We talked about nothing. I pretended not to be alarmed at how much weight she'd lost when the nurse came in to change her. I waited patiently while my brilliant grandma struggled to search her muddy brain for basic words. I smiled thinly through the ice sliver of anxiety in my stomach at this familiar scene. I'd been here before and I said to myself what I wasn't brave enough to say to anyone else; I could be about to lose her.
May brought a new job and a move back home, and a vow that I would not make the same mistake with her as I did my maternal grandmother before her.
I go see her as often as I can. I spend hours talking to her and laughing at her, fussing at her stubborn refusal to do the exercises her physical therapist gave her to do. We watch TV. And I wait patiently as her mind spins and whirs, as she plods through sentences she once would have skated over with aplomb. I listen intently to every random recollection, my heart heavy with the responsibility of possibly being the keeper of her memories if her long term memory goes hazy and less sharp around the edges the way her short term memory has. I spent a couple hundred dollars to get her great seats to go to her first baseball game in years. I travelled with her for Thanksgiving to spend with our family, watching her intently even as I mingled, coming when she called and hustling when she needed something.
But it kills me. It kills me. To watch my razor sharp, educator of a grandma struggle for words. To listen patiently as she repeats herself, or call her back repeatedly because she doesn't remember she called me an hour ago. It kills me to watch her wry humor turned inwards on herself. It's awful the way her freedom has been taken from her, suddenly and without warning. Mere months ago, while she might not have been running marathons she was certainly still getting around. It kills me to watch her struggle to take even a couple steps, aided by a walker she can't stand. I hate to hear her apologize or thank me profusely when I have to help her to the bathroom or get dressed, as though she is a burden. It kills me to watch her slip away.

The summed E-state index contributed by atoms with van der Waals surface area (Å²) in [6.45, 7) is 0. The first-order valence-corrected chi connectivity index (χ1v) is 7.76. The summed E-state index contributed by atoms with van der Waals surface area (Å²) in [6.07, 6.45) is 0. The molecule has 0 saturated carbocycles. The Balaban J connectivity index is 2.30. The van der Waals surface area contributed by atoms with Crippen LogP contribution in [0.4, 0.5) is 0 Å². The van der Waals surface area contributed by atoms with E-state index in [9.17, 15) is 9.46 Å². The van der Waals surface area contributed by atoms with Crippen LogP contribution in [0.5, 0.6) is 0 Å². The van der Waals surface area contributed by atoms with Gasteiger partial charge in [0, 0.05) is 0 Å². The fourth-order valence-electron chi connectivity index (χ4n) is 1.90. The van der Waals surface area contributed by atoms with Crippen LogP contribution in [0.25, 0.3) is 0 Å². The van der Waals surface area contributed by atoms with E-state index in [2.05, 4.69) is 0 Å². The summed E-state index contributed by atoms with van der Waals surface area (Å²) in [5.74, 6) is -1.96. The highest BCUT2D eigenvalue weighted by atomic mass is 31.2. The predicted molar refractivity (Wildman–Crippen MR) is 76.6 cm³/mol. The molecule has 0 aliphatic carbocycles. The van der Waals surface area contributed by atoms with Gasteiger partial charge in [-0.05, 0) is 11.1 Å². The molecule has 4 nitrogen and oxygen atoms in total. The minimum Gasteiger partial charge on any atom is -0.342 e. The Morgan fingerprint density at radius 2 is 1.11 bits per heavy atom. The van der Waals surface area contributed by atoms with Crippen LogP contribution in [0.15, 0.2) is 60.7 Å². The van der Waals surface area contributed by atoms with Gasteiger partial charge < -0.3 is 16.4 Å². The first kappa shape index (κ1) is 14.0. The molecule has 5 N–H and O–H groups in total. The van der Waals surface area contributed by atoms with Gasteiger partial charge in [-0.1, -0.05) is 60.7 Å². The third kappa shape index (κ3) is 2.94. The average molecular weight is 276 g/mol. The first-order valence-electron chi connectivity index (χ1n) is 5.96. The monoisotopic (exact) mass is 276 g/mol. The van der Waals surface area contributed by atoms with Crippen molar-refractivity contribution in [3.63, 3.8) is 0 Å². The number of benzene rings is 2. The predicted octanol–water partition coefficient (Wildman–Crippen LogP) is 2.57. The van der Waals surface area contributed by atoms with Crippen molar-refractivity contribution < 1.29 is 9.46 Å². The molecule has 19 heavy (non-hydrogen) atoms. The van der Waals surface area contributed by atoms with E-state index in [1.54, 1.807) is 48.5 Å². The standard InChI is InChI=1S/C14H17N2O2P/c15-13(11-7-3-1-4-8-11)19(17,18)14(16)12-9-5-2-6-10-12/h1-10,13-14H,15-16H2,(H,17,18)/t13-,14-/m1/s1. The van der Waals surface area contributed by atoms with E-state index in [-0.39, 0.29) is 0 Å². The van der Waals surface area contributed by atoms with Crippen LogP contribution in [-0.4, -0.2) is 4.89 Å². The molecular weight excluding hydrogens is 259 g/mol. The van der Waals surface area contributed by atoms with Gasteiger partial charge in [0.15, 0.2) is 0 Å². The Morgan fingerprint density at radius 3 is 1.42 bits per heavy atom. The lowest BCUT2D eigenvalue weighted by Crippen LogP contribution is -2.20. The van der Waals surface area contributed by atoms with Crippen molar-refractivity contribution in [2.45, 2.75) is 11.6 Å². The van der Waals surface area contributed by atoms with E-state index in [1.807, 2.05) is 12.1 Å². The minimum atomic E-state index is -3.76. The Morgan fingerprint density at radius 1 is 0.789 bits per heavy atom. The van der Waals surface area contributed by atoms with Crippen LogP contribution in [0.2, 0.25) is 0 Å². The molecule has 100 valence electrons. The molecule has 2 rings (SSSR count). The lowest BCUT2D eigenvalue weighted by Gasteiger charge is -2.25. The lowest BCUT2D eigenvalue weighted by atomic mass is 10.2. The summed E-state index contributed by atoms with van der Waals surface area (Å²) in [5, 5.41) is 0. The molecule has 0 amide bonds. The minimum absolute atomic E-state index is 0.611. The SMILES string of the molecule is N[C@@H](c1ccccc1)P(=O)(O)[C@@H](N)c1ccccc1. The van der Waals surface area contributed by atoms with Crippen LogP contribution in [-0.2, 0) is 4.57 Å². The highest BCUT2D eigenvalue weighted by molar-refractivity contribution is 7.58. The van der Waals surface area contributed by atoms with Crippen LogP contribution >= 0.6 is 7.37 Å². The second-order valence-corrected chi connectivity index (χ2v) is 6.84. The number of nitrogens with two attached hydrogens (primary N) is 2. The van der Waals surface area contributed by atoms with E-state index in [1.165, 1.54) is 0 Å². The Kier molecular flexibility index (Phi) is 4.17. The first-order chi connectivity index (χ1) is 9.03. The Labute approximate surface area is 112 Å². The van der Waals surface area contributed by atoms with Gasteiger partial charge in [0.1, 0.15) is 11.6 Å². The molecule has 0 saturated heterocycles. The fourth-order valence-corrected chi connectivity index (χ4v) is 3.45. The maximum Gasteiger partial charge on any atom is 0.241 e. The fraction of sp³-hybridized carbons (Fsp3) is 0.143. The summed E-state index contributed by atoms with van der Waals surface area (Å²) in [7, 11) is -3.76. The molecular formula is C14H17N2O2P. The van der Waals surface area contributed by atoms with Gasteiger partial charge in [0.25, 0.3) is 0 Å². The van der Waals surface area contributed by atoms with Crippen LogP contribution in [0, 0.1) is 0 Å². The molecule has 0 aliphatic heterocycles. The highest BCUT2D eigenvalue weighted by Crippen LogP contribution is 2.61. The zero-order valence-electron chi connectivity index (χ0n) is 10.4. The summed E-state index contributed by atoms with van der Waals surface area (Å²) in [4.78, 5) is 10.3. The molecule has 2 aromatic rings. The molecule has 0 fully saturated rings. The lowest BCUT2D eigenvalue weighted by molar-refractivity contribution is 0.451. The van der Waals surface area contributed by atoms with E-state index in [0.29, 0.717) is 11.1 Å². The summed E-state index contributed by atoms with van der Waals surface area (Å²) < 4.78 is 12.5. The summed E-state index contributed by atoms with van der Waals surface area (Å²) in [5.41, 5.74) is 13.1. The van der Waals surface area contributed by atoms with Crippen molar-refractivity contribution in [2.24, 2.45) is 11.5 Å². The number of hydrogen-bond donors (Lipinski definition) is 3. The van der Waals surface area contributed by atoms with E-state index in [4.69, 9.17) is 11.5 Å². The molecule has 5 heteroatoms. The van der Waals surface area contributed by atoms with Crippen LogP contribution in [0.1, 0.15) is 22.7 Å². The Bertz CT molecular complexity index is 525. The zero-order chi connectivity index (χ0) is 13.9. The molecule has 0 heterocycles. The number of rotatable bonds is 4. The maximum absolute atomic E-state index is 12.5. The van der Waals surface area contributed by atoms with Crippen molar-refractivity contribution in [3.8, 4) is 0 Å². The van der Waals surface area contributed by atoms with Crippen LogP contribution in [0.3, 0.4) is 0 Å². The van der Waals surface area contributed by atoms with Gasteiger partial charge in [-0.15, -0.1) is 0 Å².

But still I come. I come sit with her and I call and make sure she knows that I love her and that she is more joy than she will ever be a burden, and I tell her she will be ok, and I will be ok and we will all be ok. I tell her how beautiful she is because she is still so lovely, and that I love her, wholly, deeply, as all-consumingly as I did as an awkward little brown girl for whom she was a daily refuge.
And I pray. I pray that she stays healthy and as well as she can be. I selfishly pray that I have many more years with her so she can see me indulge the wanderlust I inherited from her and fall in love the way she was with my grandfather and so she can sing the bunny song to my kids.
She gave me my first prayer rosary way back when, and taught me what saints to pray to and if I was as smart then as life has made me now, I would have guarded it, and her, far more fiercely.